This Taiwanese Family Business Is Turning Artillery Shells Into Knives

Quirky kitchen gadgets are everywhere these days, from knives that allow you to pre-shred butter so it is easier to spread, to stainless steel slicers that let you cut watermelon in a fuss-free way, per Good Housekeeping. Yet, as any foodie or professional chef will tell you, there is nothing as valuable as a sharp, straightforward kitchen knife, simply because as chef Dennis Prescott tells NBC, "You'll pick one up literally every time you cook."

The most common metal knives on the market today are made with a handful of materials. At the lower end of the range is carbon steel, which, per Kitchen Rank, is literally a mix of iron and carbon. The site says this type of knife is popular because it is "cheaper but steady and durable." One downside: carbon steel adversely reacts to acidic foods, eggs, and onions, and the material is prone to rust and corrosion — particularly if it isn't well cared for. Then there is the stainless steel knife which doesn't rust as easily, but doesn't stay sharp for very long. 

At the top of the metal knife hierarchy are titanium knives and high carbon stainless steel, materials which can resist pretty much anything you throw at them, from rust to acidic foods. They are durable and can stay sharp — but prepare to pay top dollar for knives made with these materials, because they don't come cheap.

Repurposing heavy artillery

We're not entirely sure what kind of steel was used to forge early 20th-century artillery shells, but what we do know is that over a period of decades beginning in 1953, hundreds and thousands of artillery shells turned up on Taiwan's offshore island of Kinmen, thanks to a relentless bombardment that went on for decades, per Taiwan Today. We also know that a good percentage of these shells have passed through Maestro Wu's foundry, where patriarch Wu Tseng-dong has been collecting shells and recycling the material to make a range of kitchen knives and farming tools, per Kinmen.

The Wus have been salvaging military-grade scrap metal to make knives for decades. The family set up its business in 1937 as a way of augmenting their income as a farming family. Their early tools were made out of ready-made steel, but that changed after the Second World War, as Wu told CNN: "In the old days, steel was scarce in Kinmen. We felt we could recycle the shells and turn them into something useful."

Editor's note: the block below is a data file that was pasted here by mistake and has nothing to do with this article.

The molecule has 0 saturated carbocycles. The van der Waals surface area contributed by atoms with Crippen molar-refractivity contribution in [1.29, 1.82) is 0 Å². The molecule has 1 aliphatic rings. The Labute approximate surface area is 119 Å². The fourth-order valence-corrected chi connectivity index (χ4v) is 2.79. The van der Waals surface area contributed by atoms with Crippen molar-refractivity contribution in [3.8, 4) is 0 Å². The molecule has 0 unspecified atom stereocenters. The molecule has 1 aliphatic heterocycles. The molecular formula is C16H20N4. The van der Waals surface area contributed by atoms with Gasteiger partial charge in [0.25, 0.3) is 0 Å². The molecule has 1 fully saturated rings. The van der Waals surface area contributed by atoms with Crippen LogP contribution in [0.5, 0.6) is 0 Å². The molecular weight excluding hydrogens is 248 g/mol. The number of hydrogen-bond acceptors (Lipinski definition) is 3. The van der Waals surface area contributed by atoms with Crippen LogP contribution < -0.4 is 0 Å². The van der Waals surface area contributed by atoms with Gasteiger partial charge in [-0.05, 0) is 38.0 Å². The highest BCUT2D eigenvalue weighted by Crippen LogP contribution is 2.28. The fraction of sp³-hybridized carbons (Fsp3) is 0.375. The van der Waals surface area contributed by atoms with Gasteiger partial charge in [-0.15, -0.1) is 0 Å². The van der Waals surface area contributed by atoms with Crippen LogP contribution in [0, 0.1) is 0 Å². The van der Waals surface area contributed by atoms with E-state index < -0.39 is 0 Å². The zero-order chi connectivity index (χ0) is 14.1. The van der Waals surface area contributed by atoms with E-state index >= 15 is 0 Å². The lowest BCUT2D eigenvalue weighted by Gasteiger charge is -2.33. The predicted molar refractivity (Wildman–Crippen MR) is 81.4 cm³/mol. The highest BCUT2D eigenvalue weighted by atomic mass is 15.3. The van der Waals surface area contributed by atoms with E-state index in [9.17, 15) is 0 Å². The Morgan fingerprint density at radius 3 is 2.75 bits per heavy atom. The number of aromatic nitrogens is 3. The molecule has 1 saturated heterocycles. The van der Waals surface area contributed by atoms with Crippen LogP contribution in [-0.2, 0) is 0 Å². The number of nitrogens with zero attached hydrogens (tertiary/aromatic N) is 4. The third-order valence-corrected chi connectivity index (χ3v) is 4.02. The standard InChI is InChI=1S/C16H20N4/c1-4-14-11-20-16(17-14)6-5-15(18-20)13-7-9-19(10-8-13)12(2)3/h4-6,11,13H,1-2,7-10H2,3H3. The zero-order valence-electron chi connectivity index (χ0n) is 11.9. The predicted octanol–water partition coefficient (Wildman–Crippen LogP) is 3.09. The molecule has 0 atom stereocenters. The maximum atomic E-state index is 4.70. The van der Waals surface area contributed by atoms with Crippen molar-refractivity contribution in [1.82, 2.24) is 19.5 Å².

And when the shelling started, the Wus found themselves with hundreds and thousands of scrap artillery shells to refashion into kitchen and farming tools, per YouTube – an act which Wu refers to as a "gift from the skies," via Kinmen. 

There are still plenty of undiscovered artillery shells

On average, Maestro Wu can create 60 steel blades from one artillery shell, and all are forged and sharpened by hand (via YouTube). Wu tells CNN they began by making knives to use at home, but when outside demand picked up, they began to expand the business. "The Taiwanese soldiers gave us a lot of ideas to turn the knives into souvenirs. We worked to raise their commemorative value, and slowly the knives became more artistic and pleasing to the eye." 

And while they make different types of knives, it is Master Wu's kitchen knives that continue to get the most attention — he's even found importers to bring the knives into the United States to sell. Among the knives on offer are a number of particularly lethal-looking Chinese cleavers and fish knives, per Yun Hai.

With all the recycling that's been going on, it would be easy to think that Kinmen might not have many shells left to uncover, but that doesn't appear to be the case at all. "Not all the shells have been collected yet. Many of those shells contained propaganda leaflets, and they did not explode. So many are still buried underground, and shells can still be dug up by construction workers," Wu told CNN, which means there will still be knives to go around for souvenir hunters for some time to come.